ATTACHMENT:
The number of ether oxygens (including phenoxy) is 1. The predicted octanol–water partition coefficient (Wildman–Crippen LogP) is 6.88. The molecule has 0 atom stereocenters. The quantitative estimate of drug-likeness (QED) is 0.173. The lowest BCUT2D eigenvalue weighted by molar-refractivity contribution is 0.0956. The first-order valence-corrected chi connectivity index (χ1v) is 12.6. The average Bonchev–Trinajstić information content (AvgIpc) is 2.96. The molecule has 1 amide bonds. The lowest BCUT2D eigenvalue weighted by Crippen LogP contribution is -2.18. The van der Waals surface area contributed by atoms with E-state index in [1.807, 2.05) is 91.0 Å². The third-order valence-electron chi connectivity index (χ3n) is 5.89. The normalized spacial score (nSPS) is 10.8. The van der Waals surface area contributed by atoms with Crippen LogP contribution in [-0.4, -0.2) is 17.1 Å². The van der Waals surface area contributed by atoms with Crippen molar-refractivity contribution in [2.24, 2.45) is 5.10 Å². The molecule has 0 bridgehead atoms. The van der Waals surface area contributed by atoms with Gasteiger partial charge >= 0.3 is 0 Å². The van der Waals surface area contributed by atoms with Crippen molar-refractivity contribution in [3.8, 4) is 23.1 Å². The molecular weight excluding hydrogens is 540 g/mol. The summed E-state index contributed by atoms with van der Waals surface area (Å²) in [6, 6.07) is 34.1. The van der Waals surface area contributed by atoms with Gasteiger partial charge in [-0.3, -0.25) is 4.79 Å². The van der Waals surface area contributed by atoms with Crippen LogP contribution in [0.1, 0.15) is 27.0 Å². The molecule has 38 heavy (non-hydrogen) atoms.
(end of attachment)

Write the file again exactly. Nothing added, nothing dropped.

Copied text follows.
The number of ether oxygens (including phenoxy) is 1. The predicted octanol–water partition coefficient (Wildman–Crippen LogP) is 6.88. The molecule has 0 atom stereocenters. The quantitative estimate of drug-likeness (QED) is 0.173. The lowest BCUT2D eigenvalue weighted by molar-refractivity contribution is 0.0956. The first-order valence-corrected chi connectivity index (χ1v) is 12.6. The average Bonchev–Trinajstić information content (AvgIpc) is 2.96. The molecule has 1 amide bonds. The lowest BCUT2D eigenvalue weighted by Crippen LogP contribution is -2.18. The van der Waals surface area contributed by atoms with E-state index in [1.807, 2.05) is 91.0 Å². The third-order valence-electron chi connectivity index (χ3n) is 5.89. The normalized spacial score (nSPS) is 10.8. The van der Waals surface area contributed by atoms with Crippen LogP contribution in [-0.4, -0.2) is 17.1 Å². The van der Waals surface area contributed by atoms with Crippen molar-refractivity contribution in [2.24, 2.45) is 5.10 Å². The molecule has 0 bridgehead atoms. The van der Waals surface area contributed by atoms with Gasteiger partial charge >= 0.3 is 0 Å². The van der Waals surface area contributed by atoms with Crippen molar-refractivity contribution in [3.8, 4) is 23.1 Å². The molecular weight excluding hydrogens is 540 g/mol. The summed E-state index contributed by atoms with van der Waals surface area (Å²) in [6, 6.07) is 34.1. The van der Waals surface area contributed by atoms with Gasteiger partial charge in [-0.3, -0.25) is 4.79 Å². The van der Waals surface area contributed by atoms with Crippen LogP contribution in [0.1, 0.15) is 27.0 Å². The molecule has 38 heavy (non-hydrogen) atoms.